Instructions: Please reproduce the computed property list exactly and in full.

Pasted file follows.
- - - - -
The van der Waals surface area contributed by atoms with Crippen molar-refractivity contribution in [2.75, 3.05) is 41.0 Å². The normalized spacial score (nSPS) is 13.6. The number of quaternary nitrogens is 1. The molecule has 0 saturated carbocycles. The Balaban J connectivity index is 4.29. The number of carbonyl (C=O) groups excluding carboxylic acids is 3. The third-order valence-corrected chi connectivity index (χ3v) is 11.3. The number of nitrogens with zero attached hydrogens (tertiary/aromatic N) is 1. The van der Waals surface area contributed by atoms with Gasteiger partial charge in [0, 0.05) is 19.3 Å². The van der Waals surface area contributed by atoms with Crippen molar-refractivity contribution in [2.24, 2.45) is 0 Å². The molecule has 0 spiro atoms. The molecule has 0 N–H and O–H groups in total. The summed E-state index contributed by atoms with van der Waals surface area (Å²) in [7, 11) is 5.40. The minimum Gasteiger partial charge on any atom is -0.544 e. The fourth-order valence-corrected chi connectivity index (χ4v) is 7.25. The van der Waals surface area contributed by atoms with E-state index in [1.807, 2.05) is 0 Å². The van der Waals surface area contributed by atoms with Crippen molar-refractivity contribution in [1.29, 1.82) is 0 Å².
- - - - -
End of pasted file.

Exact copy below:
The van der Waals surface area contributed by atoms with Crippen molar-refractivity contribution in [2.75, 3.05) is 41.0 Å². The normalized spacial score (nSPS) is 13.6. The number of quaternary nitrogens is 1. The molecule has 0 saturated carbocycles. The Balaban J connectivity index is 4.29. The number of carbonyl (C=O) groups excluding carboxylic acids is 3. The third-order valence-corrected chi connectivity index (χ3v) is 11.3. The number of nitrogens with zero attached hydrogens (tertiary/aromatic N) is 1. The van der Waals surface area contributed by atoms with Gasteiger partial charge in [0, 0.05) is 19.3 Å². The van der Waals surface area contributed by atoms with Crippen molar-refractivity contribution in [2.24, 2.45) is 0 Å². The molecule has 0 spiro atoms. The molecule has 0 N–H and O–H groups in total. The summed E-state index contributed by atoms with van der Waals surface area (Å²) in [7, 11) is 5.40. The minimum Gasteiger partial charge on any atom is -0.544 e. The fourth-order valence-corrected chi connectivity index (χ4v) is 7.25. The van der Waals surface area contributed by atoms with E-state index in [1.807, 2.05) is 0 Å². The van der Waals surface area contributed by atoms with Crippen molar-refractivity contribution in [1.29, 1.82) is 0 Å².